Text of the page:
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On June 4, 2020, Kristine received a call every parent fears. Her daughter Asjah, 17, had been in an ATV (all-terrain vehicle) accident. Asjah’s friends were already in the process of transporting her to the nearest emergency department when they called Kristine.

The severity of Asjah’s injury wasn’t known until she got to the hospital. She was unable to move from her chest down. In the blink of an eye, Asjah went from being an active triathlete teenager to a quadriplegic. An injury this severe needed high-level trauma care at a pediatric hospital, so Asjah was transferred to Dayton Children’s Hospital.

Upon arriving at Dayton Children’s, Asjah was met by the neurosurgery team who immediately took her into the operating room to fuse the back of her spinal cord.

“Before she went back to the operating room, I kept asking her surgeon if she would ever walk again,” said Kristine. “He told me his number one goal was to get her hands moving again so she could have an independent life. It wasn’t until that moment, that I realized she lost all mobility in her hands.”

Asjah ended up having two surgeries while at Dayton Children’s. The first to fuse the back of her spinal cord, and then a week later she had another surgery to fuse the front of her spinal cord. Following the operations, Asjah spent 18 days in the pediatric intensive care unit (PICU). The spinal fusions proved to be successful and with extensive therapy, Asjah was expected to regain mobility in her hands. She spent the next five weeks in an inpatient therapy program where she worked endlessly to improve her mobility.

overcoming new challenges

While she continues to make strides with her grip strength, Asjah also navigates new challenges that resulted from her accident.  Aside from being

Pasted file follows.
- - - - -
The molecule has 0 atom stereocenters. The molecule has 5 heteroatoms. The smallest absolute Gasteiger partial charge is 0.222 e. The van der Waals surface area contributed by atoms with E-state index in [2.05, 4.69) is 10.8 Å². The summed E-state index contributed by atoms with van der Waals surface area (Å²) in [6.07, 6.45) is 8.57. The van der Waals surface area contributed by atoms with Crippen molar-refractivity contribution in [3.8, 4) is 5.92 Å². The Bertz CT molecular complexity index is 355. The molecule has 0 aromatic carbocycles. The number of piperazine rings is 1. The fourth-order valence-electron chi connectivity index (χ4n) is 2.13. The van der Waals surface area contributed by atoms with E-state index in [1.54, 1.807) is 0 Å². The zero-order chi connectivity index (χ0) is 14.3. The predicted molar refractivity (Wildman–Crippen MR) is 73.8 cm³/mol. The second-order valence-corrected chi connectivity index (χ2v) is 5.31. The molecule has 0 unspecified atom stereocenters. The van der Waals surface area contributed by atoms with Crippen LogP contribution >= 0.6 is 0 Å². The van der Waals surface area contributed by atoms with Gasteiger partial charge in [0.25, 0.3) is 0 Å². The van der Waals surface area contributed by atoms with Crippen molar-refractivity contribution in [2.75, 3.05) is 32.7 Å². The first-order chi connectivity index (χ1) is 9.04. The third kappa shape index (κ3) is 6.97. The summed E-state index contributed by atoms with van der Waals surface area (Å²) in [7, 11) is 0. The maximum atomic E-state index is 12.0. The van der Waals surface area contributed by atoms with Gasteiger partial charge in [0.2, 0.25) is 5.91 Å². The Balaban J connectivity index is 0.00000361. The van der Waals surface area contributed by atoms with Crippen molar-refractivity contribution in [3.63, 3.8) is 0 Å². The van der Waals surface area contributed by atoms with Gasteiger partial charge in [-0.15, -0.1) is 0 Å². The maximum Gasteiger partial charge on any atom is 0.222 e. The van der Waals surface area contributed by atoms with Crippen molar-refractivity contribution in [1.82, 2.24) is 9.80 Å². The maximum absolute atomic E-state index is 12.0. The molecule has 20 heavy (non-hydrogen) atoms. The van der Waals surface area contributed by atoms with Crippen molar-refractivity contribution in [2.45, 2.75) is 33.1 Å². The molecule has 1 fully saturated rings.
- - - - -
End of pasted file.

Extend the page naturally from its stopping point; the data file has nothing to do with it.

unable to walk and being dependent on a wheelchair, Asjah also has a condition known as neurogenic bladder.

Neurogenic bladder is when a person doesn’t have bladder control because of a spinal cord injury or other nerve issues. Asjah has been using a catheter to empty her bladder since her accident, but because of her limited hand mobility, it was challenging for her to perform the catheterizations by herself. Other than a close family friend, her mom was the only person able to help her. This meant that both Asjah and Kristine had to always remain close to each other. Not an ideal situation for a teenage girl wanting to be with her friends.

Asjah was referred to Christopher Brown, MD, pediatric urologist at Dayton Children’s, shortly after she completed her inpatient therapy. Up until she saw Dr. Brown, Asjah was using a catheter to empty her bladder every four hours through her urethra. During her first appointment, Dr. Brown presented Asjah with an opportunity to have robotic surgery that would create a new way for her to independently empty her bladder.

Dr. Brown made Asjah and Kristine so comfortable. They were able to have open and honest conversations with him about the procedure which ultimately made them both confident in moving forward.

Using a minimally invasive approach, Dr. Brown made a channel from her bladder to her belly button by using her appendix. Often the recovery can be painful, but because of the minimally invasive method used, Asjah’s recovery was much better. For three weeks she had tubes continuously draining her bladder. Once Dr. Brown removed the tubes, Asjah was able to use a catheter by herself through the new channel. Kristine has been so pleased with their experience at Dayton Children’s and with Dr. Brown, that she has referred another family to him for the same procedure.

regaining independence

With her new catheterizable channel in place, Asjah has been able to resume a more independent life. She can empty her bladder independently. She continues to attend therapy three times a week where she is making great progress. Her therapist has been really impressed with Asjah’s improvement and dedication, so they have started to work on walking with leg braces. Asjah was up taking steps on her second try.

Asjah recently got her driver’s license and uses hand controls to operate her car. This gives her the freedom to do more of the things she enjoys, like spending time with friends.

"Love the life you have, but fight for the one you want." - Asjah Lim

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